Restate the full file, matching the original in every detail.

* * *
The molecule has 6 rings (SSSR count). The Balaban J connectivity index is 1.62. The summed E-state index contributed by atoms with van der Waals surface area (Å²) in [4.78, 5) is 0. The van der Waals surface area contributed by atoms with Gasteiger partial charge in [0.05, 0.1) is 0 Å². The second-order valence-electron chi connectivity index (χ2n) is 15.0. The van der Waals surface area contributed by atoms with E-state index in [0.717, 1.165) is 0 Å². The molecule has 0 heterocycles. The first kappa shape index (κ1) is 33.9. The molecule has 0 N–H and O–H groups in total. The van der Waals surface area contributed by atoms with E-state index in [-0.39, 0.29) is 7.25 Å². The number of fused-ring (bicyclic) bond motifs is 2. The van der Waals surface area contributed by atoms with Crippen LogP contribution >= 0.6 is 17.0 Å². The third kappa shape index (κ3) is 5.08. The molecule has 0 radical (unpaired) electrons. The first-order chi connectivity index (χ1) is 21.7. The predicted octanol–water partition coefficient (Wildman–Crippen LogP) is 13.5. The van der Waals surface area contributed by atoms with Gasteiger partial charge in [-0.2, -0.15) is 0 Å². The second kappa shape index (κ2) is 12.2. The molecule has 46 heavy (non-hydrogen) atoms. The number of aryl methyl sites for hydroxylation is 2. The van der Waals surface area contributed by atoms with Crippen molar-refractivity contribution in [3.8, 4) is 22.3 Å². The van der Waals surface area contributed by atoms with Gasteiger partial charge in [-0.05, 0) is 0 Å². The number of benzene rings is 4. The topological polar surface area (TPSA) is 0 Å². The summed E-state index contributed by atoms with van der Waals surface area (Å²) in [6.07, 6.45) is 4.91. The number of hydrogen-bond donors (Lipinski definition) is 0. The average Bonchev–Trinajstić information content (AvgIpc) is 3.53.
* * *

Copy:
The molecule has 6 rings (SSSR count). The Balaban J connectivity index is 1.62. The summed E-state index contributed by atoms with van der Waals surface area (Å²) in [4.78, 5) is 0. The van der Waals surface area contributed by atoms with Gasteiger partial charge in [0.05, 0.1) is 0 Å². The second-order valence-electron chi connectivity index (χ2n) is 15.0. The van der Waals surface area contributed by atoms with E-state index in [0.717, 1.165) is 0 Å². The molecule has 0 heterocycles. The first kappa shape index (κ1) is 33.9. The molecule has 0 N–H and O–H groups in total. The van der Waals surface area contributed by atoms with E-state index in [-0.39, 0.29) is 7.25 Å². The number of fused-ring (bicyclic) bond motifs is 2. The van der Waals surface area contributed by atoms with Crippen LogP contribution >= 0.6 is 17.0 Å². The third kappa shape index (κ3) is 5.08. The molecule has 0 radical (unpaired) electrons. The first-order chi connectivity index (χ1) is 21.7. The predicted octanol–water partition coefficient (Wildman–Crippen LogP) is 13.5. The van der Waals surface area contributed by atoms with Gasteiger partial charge in [-0.2, -0.15) is 0 Å². The second kappa shape index (κ2) is 12.2. The molecule has 46 heavy (non-hydrogen) atoms. The number of aryl methyl sites for hydroxylation is 2. The van der Waals surface area contributed by atoms with Crippen molar-refractivity contribution in [3.8, 4) is 22.3 Å². The van der Waals surface area contributed by atoms with Gasteiger partial charge in [-0.05, 0) is 0 Å². The number of benzene rings is 4. The topological polar surface area (TPSA) is 0 Å². The summed E-state index contributed by atoms with van der Waals surface area (Å²) in [6.07, 6.45) is 4.91. The number of hydrogen-bond donors (Lipinski definition) is 0. The average Bonchev–Trinajstić information content (AvgIpc) is 3.53.